• Wrestling With Faile Block Archival Print by Faile

    Faile Wrestling With Faile Block Archival Print by Faile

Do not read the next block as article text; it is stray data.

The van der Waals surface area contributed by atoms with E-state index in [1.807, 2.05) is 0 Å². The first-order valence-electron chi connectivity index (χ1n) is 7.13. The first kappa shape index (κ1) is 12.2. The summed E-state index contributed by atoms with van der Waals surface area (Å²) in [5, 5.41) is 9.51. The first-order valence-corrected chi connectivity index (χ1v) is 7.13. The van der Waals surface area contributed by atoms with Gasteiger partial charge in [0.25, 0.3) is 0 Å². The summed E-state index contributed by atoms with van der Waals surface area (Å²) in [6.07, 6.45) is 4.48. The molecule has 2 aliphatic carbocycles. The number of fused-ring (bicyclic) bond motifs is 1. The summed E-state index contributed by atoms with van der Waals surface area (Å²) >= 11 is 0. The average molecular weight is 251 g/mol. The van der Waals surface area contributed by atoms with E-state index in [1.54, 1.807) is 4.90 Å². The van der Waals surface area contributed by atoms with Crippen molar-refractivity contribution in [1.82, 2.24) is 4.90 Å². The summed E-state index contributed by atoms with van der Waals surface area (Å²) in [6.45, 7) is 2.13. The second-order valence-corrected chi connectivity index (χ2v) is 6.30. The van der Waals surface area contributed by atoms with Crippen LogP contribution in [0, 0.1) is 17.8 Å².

Wrestling With Faile Block Archival Print by Faile Limited Edition on Deckled 290gsm Cotton Entrada Rag Fine Art Paper Pop Graffiti Street Artist Modern Artwork. 2023 Signed & Numbered Print Limited Edition of 250 Artwork Size 12x16 Archival Pigment Fine Art Wrestling Wrestler Hanging Out With Hsi Friend a Giant Teddy Bear with Rainbow. Exploring the Vibrant Nexus of Culture in Faile's "Wrestling With Faile Block" Archival Print "Wrestling With Faile Block" is a striking archival print by the artist collective Faile, a name synonymous with the innovative fusion of pop graffiti and street art. This 2023 limited edition piece, signed and numbered with a release of only 250 copies, is a testament to Faile's unique position in the modern art world. Measuring 12x16 inches and printed on deckled 290gsm Cotton Entrada Rag fine art paper, this work captures the essence of street pop art and graffiti artwork through its archival pigment delicate art process, ensuring the vibrancy of its colors and the sharpness of its imagery for posterity. The piece itself presents an intriguing tableau—a wrestler in a moment of repose with a giant teddy bear set against a rainbow backdrop. This juxtaposition of the tough, muscular wrestler with the innocence and softness of the teddy bear creates a compelling contrast characteristic of Faile's work. The image is framed by the playful suggestion of a wrestling magazine cover, replete with satirical headlines and quips that contribute to the narrative richness of the piece. In "Wrestling With Faile Block," the collective leverages the visual language of comics, advertising, and pop culture, repurposing them in a way that celebrates and critiques these mediums. The inclusion of the rainbow, often a symbol of peace and diversity, in this context of wrestling—a sport known for its aggression and combativeness—invites myriad interpretations, from the reconciliation of opposing forces to the celebration of unexpected friendships. Faile's approach to art is characterized by a desire to break down barriers between high and low culture, merging the accessibility of street art with the exclusivity of gallery-bound fine art. Their work often features a textual and visual narrative open to interpretation, encouraging the viewer to engage with the artwork on multiple levels. Cotton Entrada Rag fine art paper adds a tactile quality to the print, emphasizing the physicality of the subject matter and the craft of printmaking. Like much of Faile's work, this piece is deeply embedded in the context of street pop art and graffiti artwork. The collective's roots in the streets inform their aesthetic choices and thematic explorations, allowing them to create art reflecting urban life and a commentary on broader societal issues. Through works like "Wrestling With Faile Block," they continue to contribute to the dialogue surrounding the value and potential of street art within the contemporary art canon. Collectors of Faile's work can appreciate the intricate layering, the interplay of text and image, and the cultural references that are hallmarks of their prints. "Wrestling With Faile Block" is not just an artwork; it is a cultural artifact that captures the spirit of its time, a snapshot of the evolving narrative of street pop art and graffiti artwork. It stands as a vibrant example of how these forms of artistic expression can transcend their origins to make a lasting impact on the landscape of modern art.